New England captain will play as a DP for the first time in 2012, but will his shift in status create a path for other domestic standouts to follow?
In this age of Designated Player proliferation across MLS, one more addition to the club usually does not influence the model itself.
Then again, the standard operating principles did not anticipate a scenario in which New England midfielder Shalrie Joseph would finally sign his name to a DP deal.
Joseph contradicts every single underpinning of the so-called Beckham rule. The 33-year-old midfielder won't fill the coffers with a lucrative transfer in a few years or increase the league's cachet with a reputation forged in Europe or Mexico. He made his name in America through his domestic performances and will almost certainly conclude his career here.
Even with the movement toward cheaper and younger Designated Players over the past few years, the current DP template didn't seem to have any room for MLS standouts like Joseph. MLS commissioner Don Garber agreed earlier this year when asked whether players like Joseph or Dwayne De Rosario could eventually count as DPs.
“I don't see it at this time, but, again, we recognize at MLS that our thinking changes and needs to evolve as the market shifts,” Garber said in March. “I can't say what it'll look like years from now.”
It took a mere matter of months for the circumstances to change and for Joseph to secure a deal that will vault him into this expanding club.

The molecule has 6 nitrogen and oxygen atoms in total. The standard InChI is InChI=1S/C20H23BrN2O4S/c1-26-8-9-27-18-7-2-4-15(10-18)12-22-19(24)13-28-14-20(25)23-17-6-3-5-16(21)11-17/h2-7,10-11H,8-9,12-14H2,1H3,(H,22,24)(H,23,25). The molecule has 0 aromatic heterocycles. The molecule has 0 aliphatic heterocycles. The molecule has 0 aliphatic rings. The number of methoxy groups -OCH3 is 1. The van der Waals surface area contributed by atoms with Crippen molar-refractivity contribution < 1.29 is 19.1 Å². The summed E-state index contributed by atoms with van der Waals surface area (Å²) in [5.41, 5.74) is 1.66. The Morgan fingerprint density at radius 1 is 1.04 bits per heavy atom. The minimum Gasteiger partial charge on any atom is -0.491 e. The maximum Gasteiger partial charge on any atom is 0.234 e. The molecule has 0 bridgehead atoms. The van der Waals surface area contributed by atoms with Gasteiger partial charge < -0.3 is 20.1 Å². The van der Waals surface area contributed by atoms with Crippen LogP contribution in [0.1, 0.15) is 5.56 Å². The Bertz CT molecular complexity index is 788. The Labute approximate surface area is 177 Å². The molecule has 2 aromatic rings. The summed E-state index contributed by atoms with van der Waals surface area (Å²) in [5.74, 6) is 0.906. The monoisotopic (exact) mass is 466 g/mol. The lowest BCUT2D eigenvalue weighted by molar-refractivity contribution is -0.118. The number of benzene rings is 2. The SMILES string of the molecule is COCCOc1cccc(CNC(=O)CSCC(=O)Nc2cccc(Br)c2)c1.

The mutual interest between both sides played a large part in the accord Joseph signed on Saturday. Joseph may have expressed significant doubts about his future in New England on several occasions, but he always underscored his desire to remain with the club. New England investor/operator Jonathan Kraft made his commitment to keeping Joseph in a Revolution jersey clear in a local radio interview in October. Several club officials also echoed those sentiments about their soon-to-be out-of-contract midfielder in recent weeks, but Kraft's public support and his private guarantees that the club would foot some of the bill to secure Joseph's services in 2012 all but assured that the two sides would reach an agreement.
Although the interest between the parties laid the foundation for the deal, Joseph's contractual status played the most critical role in his transition to DP status. His current deal ($475,000 base/$500,000 guaranteed compensation in 2011, per MLS Players Union documents) expires at the end of December. Under the terms of the re-entry process, the Revolution needed to extend a bona-fide offer to keep Joseph out of the process (out-of-contract players who are 30 years or older and have eight years of MLS service are placed in the first stage at 105 percent of their previous year's salary if their club does not wish to re-sign them, per re-entry process rules) or hope he would give up any leverage he might have by pulling out of the process voluntarily. Given the circumstances and Kraft's public proclamations, Joseph possessed little reason to soften his stance and pave the way for a potential pay decrease.
(Note: This particular issue probably falls well down the list of relevant points in this situation, but Joseph's continued presence as a salary budget player would have significantly limited the Revolution's flexibility this winter. Clubs must buy down the salary budget charge of any player who makes more than the league maximum of $335,000 with allocation money. Joseph and Benny Feilhaber would have both fallen into that category in 2012. By classifying Joseph as a DP, the Revs must pay the excess salary from the club coffers and will preserve a significant chunk of allocation money to buy down Feilhaber's budget charge and presumably sign new players to bolster the squad.)